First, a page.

What matters is the resonance of the joint effort.
There are different types of patience. There can be humble patience when you resignedly accept oppressive circumstances, even if you latently disagree with them. Or there is expectant patience, when you constantly ponder what is happening, and when hope persists - turning to the possibility of a different future.
The first kind of patience does not have a "limit", it is the path of submissive survival, "in spite of everything." In the second case, the question of the "limit" is the question of the appropriateness and method of moving from patience to decisive action.
But I would like to emphasize that you can get out of the state of wait-and-see patience without ceasing to adhere to the policy of non-violence, which I consider to be the only correct one. Actions prepared both tactically and strategically can be called expedient.
As for the terms ("how long can they put up with this?"), it is worth recalling the example of the Polish "Solidarity". We must try not to lose heart because we have entered the phase of expectant patience; the main thing is that it should not be deformed into humbleness.
People endure more than injustice. It is about contempt for our life - to our existence as Us, as living polyphony. It irritates the authorities, causes rejection in them.
We are forced to live in the conditions of non-recognition of us as citizens - like a zoon politikon. The supporters of change were identified as enemies from whom the territory must be cleared. Therefore, the category of injustice is not enough.
If injustice becomes the "new normal", it means that people who form a vulnerable group ("zmagars") are, in principle, perceived by the authorities as less valuable. This devaluation extends to everyone / everyone as a living person.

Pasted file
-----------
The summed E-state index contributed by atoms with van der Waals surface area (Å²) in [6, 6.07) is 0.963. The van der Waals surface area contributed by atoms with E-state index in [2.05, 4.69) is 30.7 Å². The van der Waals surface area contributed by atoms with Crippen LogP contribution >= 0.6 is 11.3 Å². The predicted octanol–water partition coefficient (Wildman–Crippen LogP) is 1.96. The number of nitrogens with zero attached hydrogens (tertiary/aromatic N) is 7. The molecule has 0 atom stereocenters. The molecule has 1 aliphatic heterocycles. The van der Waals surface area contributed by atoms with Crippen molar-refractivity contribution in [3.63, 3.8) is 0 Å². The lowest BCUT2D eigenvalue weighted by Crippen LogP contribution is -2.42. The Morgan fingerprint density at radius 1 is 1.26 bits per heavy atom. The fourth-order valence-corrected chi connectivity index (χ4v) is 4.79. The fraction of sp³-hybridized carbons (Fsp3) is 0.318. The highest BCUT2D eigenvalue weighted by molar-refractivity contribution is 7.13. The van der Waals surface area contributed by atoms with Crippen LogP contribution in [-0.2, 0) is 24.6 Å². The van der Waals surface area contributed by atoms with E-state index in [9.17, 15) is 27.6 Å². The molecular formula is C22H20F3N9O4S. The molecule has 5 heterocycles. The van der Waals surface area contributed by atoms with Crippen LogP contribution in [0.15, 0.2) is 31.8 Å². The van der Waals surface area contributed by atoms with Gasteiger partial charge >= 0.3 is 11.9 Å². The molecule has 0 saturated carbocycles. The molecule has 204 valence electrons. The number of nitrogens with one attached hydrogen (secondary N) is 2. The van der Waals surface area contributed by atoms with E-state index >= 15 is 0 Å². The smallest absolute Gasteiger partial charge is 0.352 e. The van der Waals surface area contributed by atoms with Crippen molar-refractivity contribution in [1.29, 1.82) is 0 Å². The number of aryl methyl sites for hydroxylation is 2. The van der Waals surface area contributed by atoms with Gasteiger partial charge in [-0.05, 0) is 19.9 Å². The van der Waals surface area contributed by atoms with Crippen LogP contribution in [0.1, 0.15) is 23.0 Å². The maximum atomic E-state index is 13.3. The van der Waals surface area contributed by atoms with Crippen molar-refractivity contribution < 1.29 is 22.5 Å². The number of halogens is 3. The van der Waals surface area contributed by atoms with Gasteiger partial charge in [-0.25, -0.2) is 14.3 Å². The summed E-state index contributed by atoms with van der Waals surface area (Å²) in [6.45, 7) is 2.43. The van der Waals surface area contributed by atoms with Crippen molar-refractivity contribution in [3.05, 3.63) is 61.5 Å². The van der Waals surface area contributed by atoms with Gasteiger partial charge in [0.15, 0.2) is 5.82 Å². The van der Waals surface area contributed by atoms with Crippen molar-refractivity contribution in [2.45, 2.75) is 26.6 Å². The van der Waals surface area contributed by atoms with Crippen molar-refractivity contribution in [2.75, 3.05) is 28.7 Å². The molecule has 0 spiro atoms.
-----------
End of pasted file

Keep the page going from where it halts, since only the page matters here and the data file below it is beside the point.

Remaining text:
Therefore, it is so painful to watch how people cover their faces in new photos with white-red-white flags so as not to be identified. This forced self-depersonalization is one of the most terrible manifestations of terror. It triggers such social and psychological mechanisms, which are very difficult to resist.
Yes, we are all crushed by a colossal mass of violence, physical, institutional, symbolic, and it gains momentum precisely when people's lives are no longer viewed as valuable or equal.
But there is an important difference between our political situation and the Stalin era. Stalin's legitimacy was unquestionable, the communist ideology had no alternative, therefore terror was assimilated and spread as an autoimmune formation - a monstrous, but "one of our own", fueled by the collective sacrificial heroic pathos of the "builders of communism."
Most of our citizens have formed a distance in relation to the ruling regime. People do not identify themselves with Lukashenka's "we" and tolerate the regime as a forced evil that does not have the necessary legitimacy under it, they tolerate it as something deeply alien. It is in this distance that the guarantee of the future victory of the democratic forces is.
If people support this discrepancy, articulate it everywhere, the time of the current government will end. The deteriorating economic situation does not play a key role here (take, for example, the fall of the Ceausescu regime). What matters is the resonance of the joint effort.
And we see that the society has not resigned itself: using the language of Gramsci, we can say that there is a trench warfare in the media, as well as a maneuverable actionist war in the streets, in public places, in various institutions.
Tatsiana Shytzova, "Belarusians and the Market"